Voicemail Message Etiquette

I just cleared out my voice mail box, and I made some observations about voice mail messages:

  • First, I hate voice mail. Email me instead.
  • You don’t have to tell me what time it is. Voice mail is time-stamped, and it usually doesn’t matter that much.
  • You do need to say who you are, because voice mail doesn’t record that. Do this in your first sentence. If you are with a vendor you should say that, too, especially if I’m waiting for a call from you.
  • Please use your full name. You might be one of my closest friends but sometimes phones make people sound weird, cell phones cut out, and background noise sometimes makes it hard to figure out which “Bob” you are.
  • If you called to have a conversation with me just tell me to call you back. A conversation is where two people talk to each other. My voice mail is not me, so you’re just talking. Talking != a conversation.
  • Tell me why you called, using one sentence or less. Extra points if the whole message is a sentence or less.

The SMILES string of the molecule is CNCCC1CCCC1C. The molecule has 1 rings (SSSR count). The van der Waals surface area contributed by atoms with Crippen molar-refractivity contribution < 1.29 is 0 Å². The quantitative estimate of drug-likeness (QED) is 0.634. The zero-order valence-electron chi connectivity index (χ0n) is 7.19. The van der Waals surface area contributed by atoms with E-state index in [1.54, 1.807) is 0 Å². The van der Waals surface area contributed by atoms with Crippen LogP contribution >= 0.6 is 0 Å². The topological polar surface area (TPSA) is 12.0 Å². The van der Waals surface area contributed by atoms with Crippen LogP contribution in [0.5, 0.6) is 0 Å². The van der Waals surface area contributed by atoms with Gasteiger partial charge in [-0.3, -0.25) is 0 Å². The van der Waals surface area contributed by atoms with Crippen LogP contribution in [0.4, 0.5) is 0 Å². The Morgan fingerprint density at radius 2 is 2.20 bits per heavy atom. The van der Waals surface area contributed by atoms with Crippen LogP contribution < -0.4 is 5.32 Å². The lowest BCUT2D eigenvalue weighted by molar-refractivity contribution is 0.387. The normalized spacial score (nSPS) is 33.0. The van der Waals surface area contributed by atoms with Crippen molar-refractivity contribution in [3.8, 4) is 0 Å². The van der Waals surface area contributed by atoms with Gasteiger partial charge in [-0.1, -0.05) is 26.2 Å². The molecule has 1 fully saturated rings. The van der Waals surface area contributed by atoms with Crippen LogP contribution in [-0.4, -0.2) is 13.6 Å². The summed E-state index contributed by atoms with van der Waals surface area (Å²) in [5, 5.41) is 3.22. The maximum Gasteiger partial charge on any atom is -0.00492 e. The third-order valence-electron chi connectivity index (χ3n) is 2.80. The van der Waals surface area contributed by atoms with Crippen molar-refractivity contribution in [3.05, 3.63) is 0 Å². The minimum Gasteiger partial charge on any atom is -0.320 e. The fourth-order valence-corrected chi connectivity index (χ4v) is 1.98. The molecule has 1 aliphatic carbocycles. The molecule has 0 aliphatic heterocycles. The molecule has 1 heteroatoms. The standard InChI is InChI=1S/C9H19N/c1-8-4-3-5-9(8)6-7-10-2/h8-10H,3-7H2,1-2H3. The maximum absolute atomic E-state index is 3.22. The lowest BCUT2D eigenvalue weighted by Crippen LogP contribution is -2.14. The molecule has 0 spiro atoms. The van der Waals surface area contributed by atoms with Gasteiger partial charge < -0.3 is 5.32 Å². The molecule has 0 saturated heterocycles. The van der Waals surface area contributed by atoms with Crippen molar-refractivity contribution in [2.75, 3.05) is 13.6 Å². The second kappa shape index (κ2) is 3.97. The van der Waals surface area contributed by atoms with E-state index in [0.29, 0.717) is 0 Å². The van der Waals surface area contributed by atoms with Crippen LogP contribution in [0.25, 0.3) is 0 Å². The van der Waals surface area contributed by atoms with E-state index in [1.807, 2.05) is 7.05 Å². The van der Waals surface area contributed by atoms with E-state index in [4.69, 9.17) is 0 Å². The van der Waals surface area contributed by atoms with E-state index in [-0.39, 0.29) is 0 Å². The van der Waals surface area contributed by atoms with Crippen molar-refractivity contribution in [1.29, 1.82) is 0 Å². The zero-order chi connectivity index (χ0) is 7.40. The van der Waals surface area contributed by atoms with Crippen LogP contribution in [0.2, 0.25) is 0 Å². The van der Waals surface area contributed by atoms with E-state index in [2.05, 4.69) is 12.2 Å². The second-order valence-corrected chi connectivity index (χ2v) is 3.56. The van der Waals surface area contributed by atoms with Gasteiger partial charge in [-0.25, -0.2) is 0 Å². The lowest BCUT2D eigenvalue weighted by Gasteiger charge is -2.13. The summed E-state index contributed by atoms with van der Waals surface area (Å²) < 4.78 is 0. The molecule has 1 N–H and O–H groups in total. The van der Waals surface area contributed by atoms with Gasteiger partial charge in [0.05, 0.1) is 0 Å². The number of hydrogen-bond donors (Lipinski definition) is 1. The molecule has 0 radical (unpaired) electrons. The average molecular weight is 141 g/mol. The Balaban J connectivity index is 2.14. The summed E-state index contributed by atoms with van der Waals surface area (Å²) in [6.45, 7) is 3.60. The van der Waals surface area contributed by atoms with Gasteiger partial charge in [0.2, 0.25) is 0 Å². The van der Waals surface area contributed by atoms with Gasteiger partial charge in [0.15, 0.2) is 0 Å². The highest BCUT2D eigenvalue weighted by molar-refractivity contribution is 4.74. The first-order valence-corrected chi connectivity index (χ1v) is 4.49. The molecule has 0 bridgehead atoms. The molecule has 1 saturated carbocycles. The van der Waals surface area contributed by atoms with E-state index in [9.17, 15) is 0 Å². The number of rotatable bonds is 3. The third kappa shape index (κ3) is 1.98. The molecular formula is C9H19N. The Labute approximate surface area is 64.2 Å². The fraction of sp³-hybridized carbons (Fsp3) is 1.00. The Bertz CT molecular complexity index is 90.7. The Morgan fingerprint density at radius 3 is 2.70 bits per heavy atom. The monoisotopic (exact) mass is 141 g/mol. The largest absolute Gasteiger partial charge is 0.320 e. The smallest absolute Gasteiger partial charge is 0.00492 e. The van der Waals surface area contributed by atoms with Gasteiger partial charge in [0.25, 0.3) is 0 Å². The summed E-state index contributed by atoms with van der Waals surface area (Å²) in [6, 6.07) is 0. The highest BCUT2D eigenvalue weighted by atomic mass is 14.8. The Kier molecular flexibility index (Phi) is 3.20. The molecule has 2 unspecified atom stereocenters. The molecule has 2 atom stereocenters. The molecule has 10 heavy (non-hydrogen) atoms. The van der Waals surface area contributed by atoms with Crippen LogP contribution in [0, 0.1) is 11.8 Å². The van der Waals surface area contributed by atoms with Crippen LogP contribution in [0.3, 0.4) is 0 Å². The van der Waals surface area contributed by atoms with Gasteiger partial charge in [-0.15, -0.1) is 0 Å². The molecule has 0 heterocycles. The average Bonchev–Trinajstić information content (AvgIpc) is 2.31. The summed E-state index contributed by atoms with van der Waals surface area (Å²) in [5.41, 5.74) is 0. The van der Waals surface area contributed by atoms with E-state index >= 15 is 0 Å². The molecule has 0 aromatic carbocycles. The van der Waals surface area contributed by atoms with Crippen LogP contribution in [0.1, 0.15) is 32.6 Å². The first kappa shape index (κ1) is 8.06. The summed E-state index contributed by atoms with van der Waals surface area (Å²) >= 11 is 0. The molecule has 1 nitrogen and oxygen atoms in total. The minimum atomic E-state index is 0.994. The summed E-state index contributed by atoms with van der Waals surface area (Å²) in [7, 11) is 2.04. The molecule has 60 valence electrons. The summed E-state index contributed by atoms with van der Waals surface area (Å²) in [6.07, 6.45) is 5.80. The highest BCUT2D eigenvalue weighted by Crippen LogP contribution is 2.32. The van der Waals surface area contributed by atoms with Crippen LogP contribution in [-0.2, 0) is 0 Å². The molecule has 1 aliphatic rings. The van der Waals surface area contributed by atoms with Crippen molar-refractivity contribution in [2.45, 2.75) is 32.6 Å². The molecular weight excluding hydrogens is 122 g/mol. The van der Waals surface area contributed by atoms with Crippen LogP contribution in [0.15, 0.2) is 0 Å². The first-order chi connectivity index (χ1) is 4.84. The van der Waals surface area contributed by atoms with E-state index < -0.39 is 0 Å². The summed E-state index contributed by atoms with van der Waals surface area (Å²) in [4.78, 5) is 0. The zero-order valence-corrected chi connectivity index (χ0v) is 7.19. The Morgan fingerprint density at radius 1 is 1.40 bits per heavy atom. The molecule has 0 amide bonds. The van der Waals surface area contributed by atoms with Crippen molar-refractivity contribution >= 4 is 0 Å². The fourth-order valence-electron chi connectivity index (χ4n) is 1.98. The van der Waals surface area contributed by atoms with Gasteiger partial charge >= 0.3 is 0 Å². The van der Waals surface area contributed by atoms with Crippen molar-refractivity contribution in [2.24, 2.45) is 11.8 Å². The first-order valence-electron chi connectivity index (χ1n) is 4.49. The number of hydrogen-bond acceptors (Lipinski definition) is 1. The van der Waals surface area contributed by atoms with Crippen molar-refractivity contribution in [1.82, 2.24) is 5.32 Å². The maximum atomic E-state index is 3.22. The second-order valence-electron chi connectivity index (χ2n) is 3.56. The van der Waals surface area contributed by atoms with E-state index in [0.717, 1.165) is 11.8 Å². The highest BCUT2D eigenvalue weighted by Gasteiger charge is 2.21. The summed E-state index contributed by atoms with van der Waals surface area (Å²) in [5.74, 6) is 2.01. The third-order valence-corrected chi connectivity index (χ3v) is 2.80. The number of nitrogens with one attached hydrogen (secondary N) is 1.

• Tell me where you want me to call you back. Don’t assume my phone or voicemail has a log of your missed call, though if you’re sure I have your number it’s fine to tell me to call your cell, etc.
  • Don’t leave me a message saying only that you’re going to try calling me somewhere else. Not useful.
  • If the message includes an address or a phone number say it twice, slowly, so I can write it down. The first time you say the phone number I’ll be scrambling for a notepad, and replaying the message just for a missed number sucks.

That’s about it. *Seems* simple. Thanks for listening. 🙂

1 thought on “Voicemail Message Etiquette”

  1. I always say “Here, let me give you my number” before giving the number, to give people a chance to do the pre-number scramble

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